The Eyre Affair, by Jasper Fforde (28 August − 1 September)

The premise behind this book is an alternate universe in which weird things happen regularly − time gets out of joint, extinct animals can be cloned, religious fighting is replaced by “Who was the real Shakespeare” fighting. As in this universe, the government has a lot of bureaus to control its constituents, among these SpecOps 27, the literary division.

Our protagonist, Thursday Next, is an operative in this group who gets lured into a big investigation by the fact that she’s seen the bad guy involved, Acheron Hades − few others have because he doesn’t resolve on film. He is out to make a name for himself by stealing an original manuscript to Dickens’ Martin Chuzzlewit as well as a machine called a Prose Portal invented by Thursday’s uncle, Mycroft. With it he can enter original manuscripts, kill a character or two, and completely change every copy of whatever story he’s gotten into.

Thursday works to rescue her uncle, restore a failed relationship, and save Jane Eyre from destruction, all while battling the forces of evil in Hades and government corruption.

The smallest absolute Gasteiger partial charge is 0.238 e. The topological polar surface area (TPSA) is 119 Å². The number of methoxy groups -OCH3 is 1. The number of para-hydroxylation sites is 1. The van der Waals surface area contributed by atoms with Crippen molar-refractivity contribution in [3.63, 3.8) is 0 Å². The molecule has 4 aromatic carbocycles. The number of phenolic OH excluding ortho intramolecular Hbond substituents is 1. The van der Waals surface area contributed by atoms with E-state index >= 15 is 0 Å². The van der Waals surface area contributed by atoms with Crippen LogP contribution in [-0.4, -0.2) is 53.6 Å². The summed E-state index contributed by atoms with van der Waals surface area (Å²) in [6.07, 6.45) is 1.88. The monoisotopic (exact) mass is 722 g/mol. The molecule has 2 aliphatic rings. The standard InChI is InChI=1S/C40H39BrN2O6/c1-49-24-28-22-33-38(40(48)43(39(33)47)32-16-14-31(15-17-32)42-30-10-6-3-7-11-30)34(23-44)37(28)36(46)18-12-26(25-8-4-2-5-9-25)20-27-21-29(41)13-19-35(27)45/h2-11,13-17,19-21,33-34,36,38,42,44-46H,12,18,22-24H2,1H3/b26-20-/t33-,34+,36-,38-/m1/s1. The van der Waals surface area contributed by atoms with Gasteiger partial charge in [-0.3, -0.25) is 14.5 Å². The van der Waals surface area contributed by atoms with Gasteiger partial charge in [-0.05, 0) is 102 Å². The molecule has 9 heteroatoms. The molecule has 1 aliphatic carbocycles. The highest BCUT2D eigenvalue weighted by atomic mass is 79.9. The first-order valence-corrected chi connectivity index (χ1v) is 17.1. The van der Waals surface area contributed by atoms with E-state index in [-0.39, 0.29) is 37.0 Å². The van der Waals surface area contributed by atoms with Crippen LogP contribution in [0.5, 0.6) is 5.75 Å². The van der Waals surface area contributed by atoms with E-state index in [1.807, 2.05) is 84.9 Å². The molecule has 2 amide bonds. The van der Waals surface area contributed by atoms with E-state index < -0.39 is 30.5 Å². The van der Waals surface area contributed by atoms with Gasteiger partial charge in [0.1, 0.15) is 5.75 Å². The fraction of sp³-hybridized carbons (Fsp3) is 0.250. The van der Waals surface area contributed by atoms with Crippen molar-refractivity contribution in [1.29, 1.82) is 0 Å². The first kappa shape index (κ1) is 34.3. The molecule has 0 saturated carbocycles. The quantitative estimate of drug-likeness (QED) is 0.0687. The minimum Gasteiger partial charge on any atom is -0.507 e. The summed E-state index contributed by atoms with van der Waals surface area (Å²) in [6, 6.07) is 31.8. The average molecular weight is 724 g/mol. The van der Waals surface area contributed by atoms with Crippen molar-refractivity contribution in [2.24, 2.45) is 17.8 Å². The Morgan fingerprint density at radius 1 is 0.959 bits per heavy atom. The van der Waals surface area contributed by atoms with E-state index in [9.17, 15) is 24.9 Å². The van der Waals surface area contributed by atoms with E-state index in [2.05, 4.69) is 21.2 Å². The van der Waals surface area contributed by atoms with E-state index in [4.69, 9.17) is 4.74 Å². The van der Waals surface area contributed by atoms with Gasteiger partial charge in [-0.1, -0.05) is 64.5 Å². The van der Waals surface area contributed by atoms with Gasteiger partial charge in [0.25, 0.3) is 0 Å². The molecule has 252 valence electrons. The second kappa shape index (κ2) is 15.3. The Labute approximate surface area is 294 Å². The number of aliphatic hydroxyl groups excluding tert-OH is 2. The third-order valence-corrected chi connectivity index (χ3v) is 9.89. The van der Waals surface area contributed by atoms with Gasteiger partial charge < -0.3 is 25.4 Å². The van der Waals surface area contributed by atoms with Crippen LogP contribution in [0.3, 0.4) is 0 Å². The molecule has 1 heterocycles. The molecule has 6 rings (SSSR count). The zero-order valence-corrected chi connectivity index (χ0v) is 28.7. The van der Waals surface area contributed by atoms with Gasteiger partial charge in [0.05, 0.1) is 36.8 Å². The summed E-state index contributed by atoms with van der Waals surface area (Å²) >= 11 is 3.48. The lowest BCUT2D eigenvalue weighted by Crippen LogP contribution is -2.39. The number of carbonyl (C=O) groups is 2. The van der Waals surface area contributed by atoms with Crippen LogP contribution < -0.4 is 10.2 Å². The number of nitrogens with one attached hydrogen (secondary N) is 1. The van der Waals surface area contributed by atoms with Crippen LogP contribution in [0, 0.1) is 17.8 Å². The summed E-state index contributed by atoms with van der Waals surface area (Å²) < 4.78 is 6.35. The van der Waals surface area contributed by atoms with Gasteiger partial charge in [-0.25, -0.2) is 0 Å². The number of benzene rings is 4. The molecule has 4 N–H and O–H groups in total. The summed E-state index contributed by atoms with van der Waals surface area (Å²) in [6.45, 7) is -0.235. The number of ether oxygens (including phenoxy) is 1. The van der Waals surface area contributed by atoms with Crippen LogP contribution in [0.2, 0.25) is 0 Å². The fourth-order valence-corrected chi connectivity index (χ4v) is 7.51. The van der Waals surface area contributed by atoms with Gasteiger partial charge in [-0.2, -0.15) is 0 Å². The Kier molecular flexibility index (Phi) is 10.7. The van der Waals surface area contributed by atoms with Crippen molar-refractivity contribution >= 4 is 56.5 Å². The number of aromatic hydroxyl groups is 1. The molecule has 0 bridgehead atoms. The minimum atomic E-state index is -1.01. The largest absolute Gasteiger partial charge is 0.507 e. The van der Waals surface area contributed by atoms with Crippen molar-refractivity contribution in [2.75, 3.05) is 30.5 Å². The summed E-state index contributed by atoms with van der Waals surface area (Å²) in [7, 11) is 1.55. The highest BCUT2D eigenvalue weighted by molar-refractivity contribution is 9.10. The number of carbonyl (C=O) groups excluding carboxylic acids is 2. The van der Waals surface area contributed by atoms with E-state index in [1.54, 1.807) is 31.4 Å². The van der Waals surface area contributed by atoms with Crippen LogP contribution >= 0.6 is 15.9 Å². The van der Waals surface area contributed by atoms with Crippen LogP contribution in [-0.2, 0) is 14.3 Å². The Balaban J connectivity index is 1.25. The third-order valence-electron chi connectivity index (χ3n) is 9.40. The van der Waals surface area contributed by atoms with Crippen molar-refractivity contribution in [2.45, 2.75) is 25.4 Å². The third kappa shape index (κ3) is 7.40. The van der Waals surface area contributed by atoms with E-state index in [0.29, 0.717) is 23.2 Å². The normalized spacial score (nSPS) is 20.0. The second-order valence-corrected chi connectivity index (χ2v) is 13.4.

I really liked this book. Fforde makes the alternate universe seem very real with little details (an ongoing Crimean War, Jehovah’s Witness-like “Baconians”) and writes entertaining characters. A couple of times, when time-travel and manuscript-revising were involved, I thought too hard about how things could actually work and lost the story a bit, but otherwise it was great. This is the first in a series of Thursday Next novels, and I will definitely be looking for the second the next time I hit the library.

Rating: 8/10
(Countdown Challenge: 2001)

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2 thoughts on “The Eyre Affair, by Jasper Fforde (28 August − 1 September)

  1. Sarah says:

    Ooh, I love the Jasper Fforde books! I just started the latest Thursday Next (number 5, First Among Sequels). He also does a Nursery Crime series, so far consisting of two books, which are lovely as well. They really just get more entertaining and inventive as they progress.Funny story, my book blog thing (really just a collection of lists) has this very same background, just in green.

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